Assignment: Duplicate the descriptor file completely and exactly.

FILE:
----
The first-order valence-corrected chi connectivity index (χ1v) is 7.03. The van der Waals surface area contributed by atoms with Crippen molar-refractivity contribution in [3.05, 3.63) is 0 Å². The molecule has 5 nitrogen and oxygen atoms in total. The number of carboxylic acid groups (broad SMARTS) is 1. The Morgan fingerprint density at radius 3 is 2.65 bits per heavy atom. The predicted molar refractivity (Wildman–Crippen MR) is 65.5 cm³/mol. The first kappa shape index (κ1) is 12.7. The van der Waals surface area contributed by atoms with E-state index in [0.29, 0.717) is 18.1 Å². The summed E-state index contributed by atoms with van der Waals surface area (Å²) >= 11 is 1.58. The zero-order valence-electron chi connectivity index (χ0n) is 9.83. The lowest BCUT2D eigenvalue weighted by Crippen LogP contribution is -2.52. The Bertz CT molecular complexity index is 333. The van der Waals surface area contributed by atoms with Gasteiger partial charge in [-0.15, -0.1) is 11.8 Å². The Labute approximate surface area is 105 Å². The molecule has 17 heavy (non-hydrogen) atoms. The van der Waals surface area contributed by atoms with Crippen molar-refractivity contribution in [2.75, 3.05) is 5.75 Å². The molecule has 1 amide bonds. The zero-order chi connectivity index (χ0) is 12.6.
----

The first-order valence-corrected chi connectivity index (χ1v) is 7.03. The van der Waals surface area contributed by atoms with Crippen molar-refractivity contribution in [3.05, 3.63) is 0 Å². The molecule has 5 nitrogen and oxygen atoms in total. The number of carboxylic acid groups (broad SMARTS) is 1. The Morgan fingerprint density at radius 3 is 2.65 bits per heavy atom. The predicted molar refractivity (Wildman–Crippen MR) is 65.5 cm³/mol. The first kappa shape index (κ1) is 12.7. The van der Waals surface area contributed by atoms with E-state index in [0.29, 0.717) is 18.1 Å². The summed E-state index contributed by atoms with van der Waals surface area (Å²) >= 11 is 1.58. The zero-order valence-electron chi connectivity index (χ0n) is 9.83. The lowest BCUT2D eigenvalue weighted by Crippen LogP contribution is -2.52. The Bertz CT molecular complexity index is 333. The van der Waals surface area contributed by atoms with Gasteiger partial charge in [-0.15, -0.1) is 11.8 Å². The Labute approximate surface area is 105 Å². The molecule has 17 heavy (non-hydrogen) atoms. The van der Waals surface area contributed by atoms with Crippen molar-refractivity contribution in [2.75, 3.05) is 5.75 Å². The molecule has 1 amide bonds. The zero-order chi connectivity index (χ0) is 12.6.